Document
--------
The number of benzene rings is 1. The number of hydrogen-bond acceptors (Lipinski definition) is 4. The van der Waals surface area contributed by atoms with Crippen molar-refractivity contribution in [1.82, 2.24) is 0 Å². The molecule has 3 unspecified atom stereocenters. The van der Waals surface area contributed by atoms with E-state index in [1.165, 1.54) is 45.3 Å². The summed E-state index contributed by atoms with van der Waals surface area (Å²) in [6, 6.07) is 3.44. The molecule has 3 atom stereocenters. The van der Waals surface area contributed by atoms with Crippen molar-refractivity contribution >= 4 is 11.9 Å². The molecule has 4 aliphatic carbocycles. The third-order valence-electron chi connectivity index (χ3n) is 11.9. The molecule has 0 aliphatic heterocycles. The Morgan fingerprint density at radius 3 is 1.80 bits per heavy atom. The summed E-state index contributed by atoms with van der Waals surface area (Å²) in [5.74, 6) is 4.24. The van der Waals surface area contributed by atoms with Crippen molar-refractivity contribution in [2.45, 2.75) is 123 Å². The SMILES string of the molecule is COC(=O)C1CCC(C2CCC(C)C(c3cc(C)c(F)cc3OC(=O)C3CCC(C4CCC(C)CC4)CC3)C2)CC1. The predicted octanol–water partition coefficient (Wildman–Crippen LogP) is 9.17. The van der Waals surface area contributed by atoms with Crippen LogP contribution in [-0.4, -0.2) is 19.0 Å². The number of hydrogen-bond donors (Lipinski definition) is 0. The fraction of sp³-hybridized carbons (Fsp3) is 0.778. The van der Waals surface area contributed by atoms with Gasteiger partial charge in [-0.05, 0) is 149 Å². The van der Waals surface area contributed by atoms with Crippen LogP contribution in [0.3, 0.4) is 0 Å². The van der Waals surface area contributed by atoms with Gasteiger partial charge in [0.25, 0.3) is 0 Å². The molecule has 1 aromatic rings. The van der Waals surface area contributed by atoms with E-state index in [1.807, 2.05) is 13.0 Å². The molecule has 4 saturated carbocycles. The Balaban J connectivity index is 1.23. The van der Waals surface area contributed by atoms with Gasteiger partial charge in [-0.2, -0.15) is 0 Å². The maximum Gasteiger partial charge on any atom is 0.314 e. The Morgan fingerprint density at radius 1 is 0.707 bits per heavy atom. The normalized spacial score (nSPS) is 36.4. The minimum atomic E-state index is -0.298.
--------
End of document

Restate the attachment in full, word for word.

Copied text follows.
The number of benzene rings is 1. The number of hydrogen-bond acceptors (Lipinski definition) is 4. The van der Waals surface area contributed by atoms with Crippen molar-refractivity contribution in [1.82, 2.24) is 0 Å². The molecule has 3 unspecified atom stereocenters. The van der Waals surface area contributed by atoms with E-state index in [1.165, 1.54) is 45.3 Å². The summed E-state index contributed by atoms with van der Waals surface area (Å²) in [6, 6.07) is 3.44. The molecule has 3 atom stereocenters. The van der Waals surface area contributed by atoms with Crippen molar-refractivity contribution >= 4 is 11.9 Å². The molecule has 4 aliphatic carbocycles. The third-order valence-electron chi connectivity index (χ3n) is 11.9. The molecule has 0 aliphatic heterocycles. The Morgan fingerprint density at radius 3 is 1.80 bits per heavy atom. The summed E-state index contributed by atoms with van der Waals surface area (Å²) in [5.74, 6) is 4.24. The van der Waals surface area contributed by atoms with Crippen molar-refractivity contribution in [2.45, 2.75) is 123 Å². The SMILES string of the molecule is COC(=O)C1CCC(C2CCC(C)C(c3cc(C)c(F)cc3OC(=O)C3CCC(C4CCC(C)CC4)CC3)C2)CC1. The predicted octanol–water partition coefficient (Wildman–Crippen LogP) is 9.17. The van der Waals surface area contributed by atoms with Crippen LogP contribution in [-0.4, -0.2) is 19.0 Å². The number of hydrogen-bond donors (Lipinski definition) is 0. The fraction of sp³-hybridized carbons (Fsp3) is 0.778. The van der Waals surface area contributed by atoms with Gasteiger partial charge in [-0.05, 0) is 149 Å². The van der Waals surface area contributed by atoms with Crippen LogP contribution in [0.3, 0.4) is 0 Å². The van der Waals surface area contributed by atoms with Gasteiger partial charge in [0.25, 0.3) is 0 Å². The molecule has 1 aromatic rings. The van der Waals surface area contributed by atoms with E-state index in [1.807, 2.05) is 13.0 Å². The molecule has 4 saturated carbocycles. The Balaban J connectivity index is 1.23. The van der Waals surface area contributed by atoms with Gasteiger partial charge in [-0.2, -0.15) is 0 Å². The maximum Gasteiger partial charge on any atom is 0.314 e. The Morgan fingerprint density at radius 1 is 0.707 bits per heavy atom. The normalized spacial score (nSPS) is 36.4. The minimum atomic E-state index is -0.298.